Part of the USA Today Network

RAILCAR GOLD Chapter 20 . . Europe . . Part 5

RAILCAR GOLD   Chapter 20 . . . Europe add 2 blanks after GOLD
RAILCAR GOLD   Chapter 20 . . . Europe

RAILCAR GOLD is a historically accurate multi-generational fictional tale of hidden treasure, primarily set in York County, Pennsylvania during the latter half of the Nineteenth Century. This is Part 5 of Chapter 20 . . . Europe. A new part will be posted every Thursday. Recent chapters stand alone, starting here; however new readers may want to start at the beginning.


CHAPTER 20 . . . EUROPE . . . Part 5

George Billmeyer admired the intricate wooden paneling throughout the hallways and inside their compartment. Without a doubt, the Express d’Orient was much more luxurious than any of Pullman’s sleeper cars.

George was in a hurry to get to the social hour in the restaurant coach. He was anxious to see if any other railroad men were on the train. Emma insisted, “You go ahead, I’ll join you by 8:00 o’clock.”

The coach lighting was via old-fashioned German petroleum lamps. George thought, that was one area where Nagelmackers’ coaches were substandard to American coaches. However, as soon as George stepped into the restaurant coach, he had to admit it, he never expected anything this lavish.

George was beginning to wonder if any of the other passengers spoke English, at least English well enough, such that George could hold a conversation. However he eventually found a few and invited a Belgian lumber Baron, and his wife, to join them for dinner.

The dinner was quite good: a tasty soup with Italian pasta, lettuce, turbot with green sauce, chateau potatoes, and a choice of chicken, beef or an array of game animals. An assortment of desserts capped off the meal.

Emma thought the highlight of the meal, was when the Baron and George were swapping stories of their youth; of trying to stay on floating logs to direct them into the jack-slip of their respective sawmills. Emma had never heard these stories from her husband, nor had she realized how hilarious theses stories could be. Since after the opening stories, both the Baron and George had no shame in telling every detail about, what seemed like, every instance that they ever fallen off a log into the water.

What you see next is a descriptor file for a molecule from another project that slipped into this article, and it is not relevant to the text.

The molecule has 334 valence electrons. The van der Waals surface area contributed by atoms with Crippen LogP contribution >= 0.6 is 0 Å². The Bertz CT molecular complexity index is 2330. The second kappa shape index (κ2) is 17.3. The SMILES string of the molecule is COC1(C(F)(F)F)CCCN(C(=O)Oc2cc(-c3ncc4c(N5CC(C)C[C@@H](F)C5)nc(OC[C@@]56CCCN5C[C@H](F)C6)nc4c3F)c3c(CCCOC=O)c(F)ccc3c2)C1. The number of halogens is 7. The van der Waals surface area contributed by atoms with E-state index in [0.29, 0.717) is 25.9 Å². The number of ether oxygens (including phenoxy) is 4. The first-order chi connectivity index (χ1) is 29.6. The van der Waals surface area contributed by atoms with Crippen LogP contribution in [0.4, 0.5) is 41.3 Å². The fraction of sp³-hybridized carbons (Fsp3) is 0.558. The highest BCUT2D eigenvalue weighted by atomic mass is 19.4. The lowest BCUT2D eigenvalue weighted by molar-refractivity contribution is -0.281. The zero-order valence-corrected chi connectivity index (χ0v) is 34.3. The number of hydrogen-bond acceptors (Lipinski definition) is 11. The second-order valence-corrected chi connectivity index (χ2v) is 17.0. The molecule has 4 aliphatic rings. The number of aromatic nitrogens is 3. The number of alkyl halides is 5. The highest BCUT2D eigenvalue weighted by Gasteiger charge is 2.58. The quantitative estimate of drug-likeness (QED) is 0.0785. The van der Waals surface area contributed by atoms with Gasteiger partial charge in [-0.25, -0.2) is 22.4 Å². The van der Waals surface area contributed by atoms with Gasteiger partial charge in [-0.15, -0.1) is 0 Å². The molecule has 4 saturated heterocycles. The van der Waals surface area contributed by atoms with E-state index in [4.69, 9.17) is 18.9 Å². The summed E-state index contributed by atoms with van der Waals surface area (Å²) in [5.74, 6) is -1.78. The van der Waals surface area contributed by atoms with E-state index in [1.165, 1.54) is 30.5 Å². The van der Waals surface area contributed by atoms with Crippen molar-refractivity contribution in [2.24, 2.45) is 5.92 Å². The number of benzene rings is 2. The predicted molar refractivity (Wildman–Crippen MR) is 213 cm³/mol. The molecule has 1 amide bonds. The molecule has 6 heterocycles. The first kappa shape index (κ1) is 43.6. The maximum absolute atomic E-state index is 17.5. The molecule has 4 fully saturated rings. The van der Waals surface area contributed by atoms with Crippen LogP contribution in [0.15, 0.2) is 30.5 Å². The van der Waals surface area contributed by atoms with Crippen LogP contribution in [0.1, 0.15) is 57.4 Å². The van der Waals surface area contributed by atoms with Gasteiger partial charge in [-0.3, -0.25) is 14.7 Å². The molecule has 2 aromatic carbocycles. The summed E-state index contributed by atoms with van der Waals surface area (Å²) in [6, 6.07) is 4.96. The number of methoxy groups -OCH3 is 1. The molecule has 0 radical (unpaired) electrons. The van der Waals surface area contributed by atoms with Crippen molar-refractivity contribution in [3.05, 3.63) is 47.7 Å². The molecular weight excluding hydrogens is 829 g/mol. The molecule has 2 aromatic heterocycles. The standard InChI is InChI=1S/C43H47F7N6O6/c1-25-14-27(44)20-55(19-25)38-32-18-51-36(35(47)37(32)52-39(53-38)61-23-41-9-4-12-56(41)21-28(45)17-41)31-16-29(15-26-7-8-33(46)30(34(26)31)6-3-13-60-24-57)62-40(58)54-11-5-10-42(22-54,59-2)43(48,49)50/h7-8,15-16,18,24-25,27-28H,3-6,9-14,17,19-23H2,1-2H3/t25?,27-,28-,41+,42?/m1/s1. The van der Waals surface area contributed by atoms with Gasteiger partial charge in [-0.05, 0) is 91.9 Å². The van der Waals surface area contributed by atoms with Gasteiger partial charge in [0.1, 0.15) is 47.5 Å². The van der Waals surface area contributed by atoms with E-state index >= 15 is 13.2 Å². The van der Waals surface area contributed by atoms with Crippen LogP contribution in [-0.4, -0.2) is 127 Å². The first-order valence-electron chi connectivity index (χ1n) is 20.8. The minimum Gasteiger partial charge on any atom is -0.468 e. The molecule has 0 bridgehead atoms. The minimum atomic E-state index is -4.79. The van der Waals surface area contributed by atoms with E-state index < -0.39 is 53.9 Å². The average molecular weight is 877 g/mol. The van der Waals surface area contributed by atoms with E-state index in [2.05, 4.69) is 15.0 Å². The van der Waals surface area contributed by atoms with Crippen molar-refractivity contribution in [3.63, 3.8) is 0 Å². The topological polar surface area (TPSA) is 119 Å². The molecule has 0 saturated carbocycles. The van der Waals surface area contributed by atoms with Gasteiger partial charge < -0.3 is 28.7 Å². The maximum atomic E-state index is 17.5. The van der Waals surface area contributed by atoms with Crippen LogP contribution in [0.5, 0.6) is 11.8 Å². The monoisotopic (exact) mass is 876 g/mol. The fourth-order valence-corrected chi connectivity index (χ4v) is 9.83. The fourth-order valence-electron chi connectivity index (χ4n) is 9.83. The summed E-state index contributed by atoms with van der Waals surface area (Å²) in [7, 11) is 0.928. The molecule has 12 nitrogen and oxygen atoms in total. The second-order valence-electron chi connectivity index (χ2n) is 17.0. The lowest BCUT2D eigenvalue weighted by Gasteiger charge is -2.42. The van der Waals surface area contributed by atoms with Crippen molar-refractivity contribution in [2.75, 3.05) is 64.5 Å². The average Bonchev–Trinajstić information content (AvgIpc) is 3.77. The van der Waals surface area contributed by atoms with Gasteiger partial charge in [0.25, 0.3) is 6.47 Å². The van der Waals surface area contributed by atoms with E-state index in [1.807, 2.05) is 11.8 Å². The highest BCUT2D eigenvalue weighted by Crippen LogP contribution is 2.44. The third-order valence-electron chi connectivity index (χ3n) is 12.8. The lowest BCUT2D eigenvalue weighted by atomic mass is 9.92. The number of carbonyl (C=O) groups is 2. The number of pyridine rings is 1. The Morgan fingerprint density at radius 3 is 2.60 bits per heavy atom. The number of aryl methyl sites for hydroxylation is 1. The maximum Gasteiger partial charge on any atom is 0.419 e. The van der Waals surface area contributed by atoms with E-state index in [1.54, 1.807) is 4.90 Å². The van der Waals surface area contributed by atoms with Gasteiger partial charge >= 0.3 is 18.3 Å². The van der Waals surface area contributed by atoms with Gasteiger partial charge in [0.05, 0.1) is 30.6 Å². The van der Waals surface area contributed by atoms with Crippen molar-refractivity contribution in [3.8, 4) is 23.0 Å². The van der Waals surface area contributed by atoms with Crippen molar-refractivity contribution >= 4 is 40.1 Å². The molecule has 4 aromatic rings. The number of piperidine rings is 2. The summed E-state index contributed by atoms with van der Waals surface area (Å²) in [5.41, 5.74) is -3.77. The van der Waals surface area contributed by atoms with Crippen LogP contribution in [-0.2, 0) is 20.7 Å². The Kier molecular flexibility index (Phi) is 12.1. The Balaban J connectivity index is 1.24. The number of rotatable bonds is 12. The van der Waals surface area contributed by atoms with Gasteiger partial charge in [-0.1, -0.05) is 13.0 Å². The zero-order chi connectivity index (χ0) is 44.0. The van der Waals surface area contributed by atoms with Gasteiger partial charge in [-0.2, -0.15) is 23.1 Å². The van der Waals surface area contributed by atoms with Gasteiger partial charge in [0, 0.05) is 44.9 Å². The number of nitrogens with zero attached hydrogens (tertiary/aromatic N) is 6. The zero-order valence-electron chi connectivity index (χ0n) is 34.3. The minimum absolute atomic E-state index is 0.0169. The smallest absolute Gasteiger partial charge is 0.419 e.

As Emma and George walked back to their compartment, Emma quietly whispers to George, “Guess what, the beds have silk sheets.” They decide to turn in early; planning to get up for the sunrise breakfast; at which time, they’ll just be leaving France, upon crossing the Rhine River.

Emma and George agreed; breakfast while watching the sunrise over the Rhine and traveling through the German countryside was a spectacle not unlike crossing the Susquehanna and traveling through the beautiful Central Pennsylvania countryside. There were many similarities, however they still enjoyed soaking in the newfound surroundings as tourists.

Mid-morning, as the train slowed to pass through Stuttgart, George and Emma settled into luxurious leather armchairs by a window in the restaurant coach. For the next hour, they were offered a constant string of drinks and snacks, as they watched the scenery go by.

At one point George wanted something; he had no more than started to raise his arm to signal a waiter; two waiters were at his side almost immediately. George figured the staff to passenger ratio must be close to one to one.

After lunch, they stopped at Munich to receive a few more passengers. To the disappointment of George, there were still no railroad men. The Baron invited the Billmeyers to join them for Dinner, and later George was especially grateful he accepted.

The Baron was doing something with wooden box construction that George thought might have potential for a new Billmeyer & Small product. He was anxious to get a telegraph off to John Small, upon arriving in Vienna.

Go to Part 6